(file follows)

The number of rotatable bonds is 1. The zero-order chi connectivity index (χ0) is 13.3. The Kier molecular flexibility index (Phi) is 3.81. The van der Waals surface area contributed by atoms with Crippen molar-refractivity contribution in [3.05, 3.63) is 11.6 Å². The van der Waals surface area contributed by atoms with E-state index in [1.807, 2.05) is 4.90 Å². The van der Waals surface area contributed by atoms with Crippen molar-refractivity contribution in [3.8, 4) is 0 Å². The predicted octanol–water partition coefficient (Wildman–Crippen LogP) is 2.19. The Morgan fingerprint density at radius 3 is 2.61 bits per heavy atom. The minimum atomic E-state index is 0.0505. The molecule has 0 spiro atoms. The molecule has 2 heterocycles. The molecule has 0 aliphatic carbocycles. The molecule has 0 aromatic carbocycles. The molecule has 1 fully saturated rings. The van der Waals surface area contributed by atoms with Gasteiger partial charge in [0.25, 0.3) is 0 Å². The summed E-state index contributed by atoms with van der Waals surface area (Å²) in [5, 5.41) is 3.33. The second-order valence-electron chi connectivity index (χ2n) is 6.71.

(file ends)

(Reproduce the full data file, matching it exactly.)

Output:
The number of rotatable bonds is 1. The zero-order chi connectivity index (χ0) is 13.3. The Kier molecular flexibility index (Phi) is 3.81. The van der Waals surface area contributed by atoms with Crippen molar-refractivity contribution in [3.05, 3.63) is 11.6 Å². The van der Waals surface area contributed by atoms with E-state index in [1.807, 2.05) is 4.90 Å². The van der Waals surface area contributed by atoms with Crippen molar-refractivity contribution in [3.8, 4) is 0 Å². The predicted octanol–water partition coefficient (Wildman–Crippen LogP) is 2.19. The Morgan fingerprint density at radius 3 is 2.61 bits per heavy atom. The minimum atomic E-state index is 0.0505. The molecule has 0 spiro atoms. The molecule has 2 heterocycles. The molecule has 0 aliphatic carbocycles. The molecule has 0 aromatic carbocycles. The molecule has 1 fully saturated rings. The van der Waals surface area contributed by atoms with Gasteiger partial charge in [0.25, 0.3) is 0 Å². The summed E-state index contributed by atoms with van der Waals surface area (Å²) in [5, 5.41) is 3.33. The second-order valence-electron chi connectivity index (χ2n) is 6.71.